Fisheries can cause major impacts on ecosystems, but the goal of managing them sustainably requires more and different information than we now have. Few fisheries have the legal mandate for ecosystem-based management or to apply precautionary management when information is lacking,
so fishermen have little incentive to demand improved information. The California Marine Life Management Act of 1998 requires the maintenance of ecosystem health and diversity in California’s complex nearshore ecosystems. We present the key elements, the scientific rationale, and an
implementation plan for the transition from information-poor, precautionary management to information-rich, spatially explicit ecosystem-based management in the California near- shore finfish fishery. These elements are included in a fishery management plan adopted by the state in 2002. Marine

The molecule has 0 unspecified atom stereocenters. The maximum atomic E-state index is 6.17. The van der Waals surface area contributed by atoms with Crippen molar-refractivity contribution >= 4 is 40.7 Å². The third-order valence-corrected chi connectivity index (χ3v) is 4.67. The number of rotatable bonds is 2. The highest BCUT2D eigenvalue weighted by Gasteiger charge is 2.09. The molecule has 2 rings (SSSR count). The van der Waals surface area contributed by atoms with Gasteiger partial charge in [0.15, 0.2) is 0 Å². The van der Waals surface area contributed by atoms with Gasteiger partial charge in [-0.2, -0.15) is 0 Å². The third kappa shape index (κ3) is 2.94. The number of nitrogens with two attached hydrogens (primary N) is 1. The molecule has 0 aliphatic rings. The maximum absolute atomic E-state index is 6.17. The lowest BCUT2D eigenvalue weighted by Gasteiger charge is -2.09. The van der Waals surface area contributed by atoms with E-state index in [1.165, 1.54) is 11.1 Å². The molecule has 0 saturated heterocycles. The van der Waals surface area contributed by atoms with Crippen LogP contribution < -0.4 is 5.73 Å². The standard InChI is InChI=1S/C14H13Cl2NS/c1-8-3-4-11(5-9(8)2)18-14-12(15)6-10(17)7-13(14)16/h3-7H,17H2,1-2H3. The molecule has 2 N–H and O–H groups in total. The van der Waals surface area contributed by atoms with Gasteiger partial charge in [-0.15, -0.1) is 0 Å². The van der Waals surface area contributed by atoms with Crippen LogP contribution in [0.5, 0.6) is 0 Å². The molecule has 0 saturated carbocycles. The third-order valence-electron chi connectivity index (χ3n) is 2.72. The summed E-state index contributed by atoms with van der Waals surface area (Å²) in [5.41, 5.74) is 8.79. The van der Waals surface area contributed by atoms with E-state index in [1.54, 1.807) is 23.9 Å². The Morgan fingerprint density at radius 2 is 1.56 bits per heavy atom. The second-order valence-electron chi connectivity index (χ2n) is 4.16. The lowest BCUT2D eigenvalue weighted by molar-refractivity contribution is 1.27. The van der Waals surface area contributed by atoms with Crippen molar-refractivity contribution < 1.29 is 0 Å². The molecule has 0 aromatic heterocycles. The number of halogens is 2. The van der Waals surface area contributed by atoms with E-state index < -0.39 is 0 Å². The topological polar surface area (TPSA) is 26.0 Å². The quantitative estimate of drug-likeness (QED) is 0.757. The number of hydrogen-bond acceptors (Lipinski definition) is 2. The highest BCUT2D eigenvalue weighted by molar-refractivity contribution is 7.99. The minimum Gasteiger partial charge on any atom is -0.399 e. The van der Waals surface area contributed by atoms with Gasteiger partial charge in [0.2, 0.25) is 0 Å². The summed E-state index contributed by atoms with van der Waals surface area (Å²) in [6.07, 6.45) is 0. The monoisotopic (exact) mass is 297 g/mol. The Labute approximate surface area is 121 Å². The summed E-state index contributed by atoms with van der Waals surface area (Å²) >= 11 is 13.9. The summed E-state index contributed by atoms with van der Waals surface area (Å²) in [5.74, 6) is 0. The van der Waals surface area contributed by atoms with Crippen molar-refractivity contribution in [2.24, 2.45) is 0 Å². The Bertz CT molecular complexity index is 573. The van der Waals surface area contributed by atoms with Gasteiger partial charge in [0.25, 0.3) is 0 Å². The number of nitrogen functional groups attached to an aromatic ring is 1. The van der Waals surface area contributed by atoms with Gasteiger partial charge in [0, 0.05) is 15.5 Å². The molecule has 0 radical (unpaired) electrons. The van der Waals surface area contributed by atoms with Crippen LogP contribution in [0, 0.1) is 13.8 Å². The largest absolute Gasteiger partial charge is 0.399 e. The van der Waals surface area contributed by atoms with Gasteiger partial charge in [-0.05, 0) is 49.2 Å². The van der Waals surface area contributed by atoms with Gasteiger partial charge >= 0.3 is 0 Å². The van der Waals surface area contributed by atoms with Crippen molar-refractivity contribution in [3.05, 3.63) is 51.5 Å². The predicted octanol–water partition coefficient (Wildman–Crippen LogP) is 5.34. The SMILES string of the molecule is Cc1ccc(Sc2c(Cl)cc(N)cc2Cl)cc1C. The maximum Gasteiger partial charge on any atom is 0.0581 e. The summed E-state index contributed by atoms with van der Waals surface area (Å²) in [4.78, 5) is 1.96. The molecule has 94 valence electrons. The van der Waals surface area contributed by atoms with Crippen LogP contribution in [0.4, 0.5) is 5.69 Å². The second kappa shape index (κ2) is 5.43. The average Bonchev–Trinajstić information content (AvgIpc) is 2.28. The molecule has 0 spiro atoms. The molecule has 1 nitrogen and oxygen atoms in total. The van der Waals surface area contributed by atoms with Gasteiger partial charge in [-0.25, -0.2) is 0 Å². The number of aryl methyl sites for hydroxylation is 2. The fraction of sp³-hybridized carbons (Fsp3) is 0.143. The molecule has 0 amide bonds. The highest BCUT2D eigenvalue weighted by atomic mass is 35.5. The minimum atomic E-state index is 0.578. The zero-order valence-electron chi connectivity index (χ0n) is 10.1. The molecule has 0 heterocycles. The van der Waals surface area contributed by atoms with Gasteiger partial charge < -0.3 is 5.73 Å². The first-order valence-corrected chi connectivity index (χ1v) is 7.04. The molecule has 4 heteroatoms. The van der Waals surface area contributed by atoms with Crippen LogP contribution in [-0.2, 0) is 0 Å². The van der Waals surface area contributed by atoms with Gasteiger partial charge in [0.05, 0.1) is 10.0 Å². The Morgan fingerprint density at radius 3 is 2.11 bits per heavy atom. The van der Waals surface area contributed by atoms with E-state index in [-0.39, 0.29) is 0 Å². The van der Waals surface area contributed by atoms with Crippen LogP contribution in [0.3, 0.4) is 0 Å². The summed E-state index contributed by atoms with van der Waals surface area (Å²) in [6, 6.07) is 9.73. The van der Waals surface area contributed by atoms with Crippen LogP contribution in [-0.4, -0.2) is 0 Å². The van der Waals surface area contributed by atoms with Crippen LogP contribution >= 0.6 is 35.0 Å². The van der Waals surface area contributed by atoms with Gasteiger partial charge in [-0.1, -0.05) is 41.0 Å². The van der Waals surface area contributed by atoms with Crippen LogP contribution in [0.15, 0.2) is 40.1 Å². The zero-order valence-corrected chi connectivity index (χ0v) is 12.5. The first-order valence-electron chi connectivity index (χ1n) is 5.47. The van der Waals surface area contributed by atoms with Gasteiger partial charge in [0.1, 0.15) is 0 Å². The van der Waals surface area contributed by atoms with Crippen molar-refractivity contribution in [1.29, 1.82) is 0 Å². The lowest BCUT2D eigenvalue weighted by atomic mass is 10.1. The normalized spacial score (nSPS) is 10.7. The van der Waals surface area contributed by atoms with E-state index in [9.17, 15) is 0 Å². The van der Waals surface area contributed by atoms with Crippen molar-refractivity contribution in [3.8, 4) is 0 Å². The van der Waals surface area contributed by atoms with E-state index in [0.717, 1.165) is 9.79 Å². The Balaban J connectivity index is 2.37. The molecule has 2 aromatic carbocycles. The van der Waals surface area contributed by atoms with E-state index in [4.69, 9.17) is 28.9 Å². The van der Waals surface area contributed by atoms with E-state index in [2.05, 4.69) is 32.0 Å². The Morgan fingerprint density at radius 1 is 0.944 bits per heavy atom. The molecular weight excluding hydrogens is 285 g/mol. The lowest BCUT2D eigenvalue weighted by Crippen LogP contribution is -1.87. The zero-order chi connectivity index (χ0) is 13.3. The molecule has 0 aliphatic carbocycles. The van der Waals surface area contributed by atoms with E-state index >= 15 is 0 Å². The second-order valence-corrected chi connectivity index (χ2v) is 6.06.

reserves serve as reference points in repeated-measures before–after control-impact experimental design, in addition to their more familiar conservation benefits. The complexity of scientific monitoring, the statistical power of the monitoring design, and the benefits to consumptive
and nonconsumptive uses and values all increase from information-poor to information-rich management. The most significant scientific hurdle comes with incorporation of ecosystem and environmental variability effects.
The Bulletin of Marine Science is dedicated to the dissemination of high quality research from the world's oceans. All aspects of marine science are treated by the Bulletin of Marine Science, including papers in marine biology, biological oceanography, fisheries, marine affairs, applied marine physics, marine geology and geophysics, marine and atmospheric chemistry, and meteorology and physical oceanography.